Campriani Credits WVU Teammate for Olympics Success - WVU Football, WVU Basketball, News - Mountaineer Sports

Campriani Credits WVU Teammate for Olympics Success

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MORGANTOWN -

Nicco Campriani returned to his college campus Wednesday to meet the media and reflect on his experiences in winning rifle gold and silver in the London Olympics.

Flanked by his West Virginia University coach, Jon Hammond, and his teammate, Petra Zublasing, the Italian admitted that despite his individual success, there was another person worthy of praise for his results.

"It wasn't easy at all. I tried to stay focused, tried to stay in the moment and for this, I really have to thank Petra, of course," he says, pointing to his left where Zublasing sat, smiling. "We share this Olympics experience together and definitely a lot of days, she saved me."

Zublasing knew Campriani on a level that those who he met in the Olympic Village or at interview sessions or prior to each event did not. They were college teammates, they are both from Italy, but most of all, she is his girlfriend.

Through the hectic schedule that accompanies each athlete as he or she competes in the games, finding a way to balance the rigors of the events with just plain sanity can prove to be a far more difficult task than anticipated.

There needs to be some way to push aside the distractions and the expectations that may not exist in other competitions to the extent that they did in London. Campriani had that in Zublasing.

In the days when all he heard was about the medal count and about where he would finish in the standings in his upcoming event, Zublasing was there to help block it all out.

"I tried to ensure him in whatever I thought was best for him and that I would be there whatever's going to happen," says Zublasing. "Even if you lose tomorrow or if you do bad, it's not going to matter to me. I still like you. I liked you before and I still like you now."

Those conversations grounded the top-ranked shooter. They let him forget about the distractions he faced and remember who he was and why he took up the sport in the first place.

They provided that inspiration for each other while staying focused on their own event and concentrating on their own success, separate from who they were together as a couple.

"It's hard to be in the Olympics as a couple because you're trying not to be in two Olympics," says Zublasing. "You're only in your own, so you're trying not to be in your boyfriend's, too. It's a hard thing to do, but I think we did a great job."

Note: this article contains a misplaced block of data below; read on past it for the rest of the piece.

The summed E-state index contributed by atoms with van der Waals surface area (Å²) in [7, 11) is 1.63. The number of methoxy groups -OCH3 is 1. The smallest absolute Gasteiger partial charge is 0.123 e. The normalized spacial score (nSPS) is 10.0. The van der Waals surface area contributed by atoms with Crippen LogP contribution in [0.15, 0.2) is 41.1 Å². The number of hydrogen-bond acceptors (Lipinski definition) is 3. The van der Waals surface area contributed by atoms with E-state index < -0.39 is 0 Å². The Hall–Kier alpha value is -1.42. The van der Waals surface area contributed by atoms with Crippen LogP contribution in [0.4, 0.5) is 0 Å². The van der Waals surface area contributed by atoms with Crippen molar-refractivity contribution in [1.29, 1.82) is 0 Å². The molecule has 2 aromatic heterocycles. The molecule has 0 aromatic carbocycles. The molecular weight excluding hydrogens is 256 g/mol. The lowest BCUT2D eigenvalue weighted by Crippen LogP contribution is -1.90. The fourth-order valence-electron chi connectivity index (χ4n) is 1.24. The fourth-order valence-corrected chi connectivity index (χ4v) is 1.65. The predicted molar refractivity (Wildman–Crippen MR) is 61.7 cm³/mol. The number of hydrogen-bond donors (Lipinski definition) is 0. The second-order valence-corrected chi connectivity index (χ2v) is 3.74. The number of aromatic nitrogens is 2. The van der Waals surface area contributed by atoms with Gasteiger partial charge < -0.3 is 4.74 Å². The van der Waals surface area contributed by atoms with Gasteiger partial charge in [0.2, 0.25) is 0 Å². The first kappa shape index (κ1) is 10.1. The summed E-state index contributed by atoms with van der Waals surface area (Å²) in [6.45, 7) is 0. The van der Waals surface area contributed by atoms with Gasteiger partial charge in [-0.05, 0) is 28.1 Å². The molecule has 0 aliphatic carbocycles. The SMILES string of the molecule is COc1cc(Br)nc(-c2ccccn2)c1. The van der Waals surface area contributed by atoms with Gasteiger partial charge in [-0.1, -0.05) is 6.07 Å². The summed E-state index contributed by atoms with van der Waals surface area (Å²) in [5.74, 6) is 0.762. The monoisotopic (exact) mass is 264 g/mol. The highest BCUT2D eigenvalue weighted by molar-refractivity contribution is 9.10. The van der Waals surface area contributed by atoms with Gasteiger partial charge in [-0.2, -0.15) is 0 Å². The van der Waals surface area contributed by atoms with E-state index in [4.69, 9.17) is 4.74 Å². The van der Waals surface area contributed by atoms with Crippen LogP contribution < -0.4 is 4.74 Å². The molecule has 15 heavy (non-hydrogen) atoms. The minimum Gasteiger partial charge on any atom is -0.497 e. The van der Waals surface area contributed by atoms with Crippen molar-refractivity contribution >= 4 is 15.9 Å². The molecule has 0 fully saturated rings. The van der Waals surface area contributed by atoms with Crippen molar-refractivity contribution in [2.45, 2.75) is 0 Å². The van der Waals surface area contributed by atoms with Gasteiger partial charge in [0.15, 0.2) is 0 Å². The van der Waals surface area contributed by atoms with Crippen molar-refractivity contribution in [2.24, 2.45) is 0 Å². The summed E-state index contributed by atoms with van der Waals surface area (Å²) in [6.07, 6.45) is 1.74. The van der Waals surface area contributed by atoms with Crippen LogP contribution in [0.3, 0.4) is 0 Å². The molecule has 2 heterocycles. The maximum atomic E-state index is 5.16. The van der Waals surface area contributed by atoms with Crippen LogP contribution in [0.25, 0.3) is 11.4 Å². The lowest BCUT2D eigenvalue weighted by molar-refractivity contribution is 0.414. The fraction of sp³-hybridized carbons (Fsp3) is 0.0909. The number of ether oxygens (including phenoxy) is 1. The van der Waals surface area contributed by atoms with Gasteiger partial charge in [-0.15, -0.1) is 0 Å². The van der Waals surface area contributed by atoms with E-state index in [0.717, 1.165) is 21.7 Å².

Three events finals and two medal ceremonies for Campriani is certainly nothing to scoff at. After the simpler nature of the 10m air rifle, in which he earned his silver, Campriani found himself up eight points heading into the 50m three position final and worked his craft well enough to set a new Olympics record on the way to gold.

"At the end, after the three position final, I was so happy that everything was finished, so I did not enjoy that moment probably that much. It was just turning off my mind," Campriani says, laughing. "When you wake up the day after in your bed and you realize what happened the day before, that's great."

As he sat there, recounting tales from London, Campriani revealed that his medals were in his backpack in case any of the attending media wanted to see them while he was in the room.

He has no idea what he will do with them once all is settled, though he vows that he will not be mounting them on a wall with spotlights. Zublasing recommends putting them in the kitchen cupboard.

‘These are really just medals," he says.

But to so many others, they mean so much. To Zublasing, who in addition to calling Campriani her boyfriend is also a fellow member of Team Italy, the medals reach beyond a personal achievement.

"In any country, shooting is a tiny little sport. It has no money and no supporters and for us, it was huge to win as many medals as we did. For Italy, it was really, really important and every shooter knows that," says Zublasing. "I hope something is going to come from that, even if it's just one random little kid saw it on TV and comes tomorrow to the range to see what it is like, then we succeeded."

Campriani believes that both Italy and WVU will see the results of his wins in London.

"Probably many Italians will apply at WVU, that's for sure. A lot of people are talking about WVU right now back home," he says.

For a student-athlete who earned both an education as well as his rifle experience in Morgantown, he believes the attention his home country has on his American school is rightfully placed.

"It's not just sports for itself, but sports for opportunity," Campriani says. "I learned a lot, I got an education, I met great people who changed my life."

Specifically the one who was there in London and at that moment in Morgantown, seated to his left.

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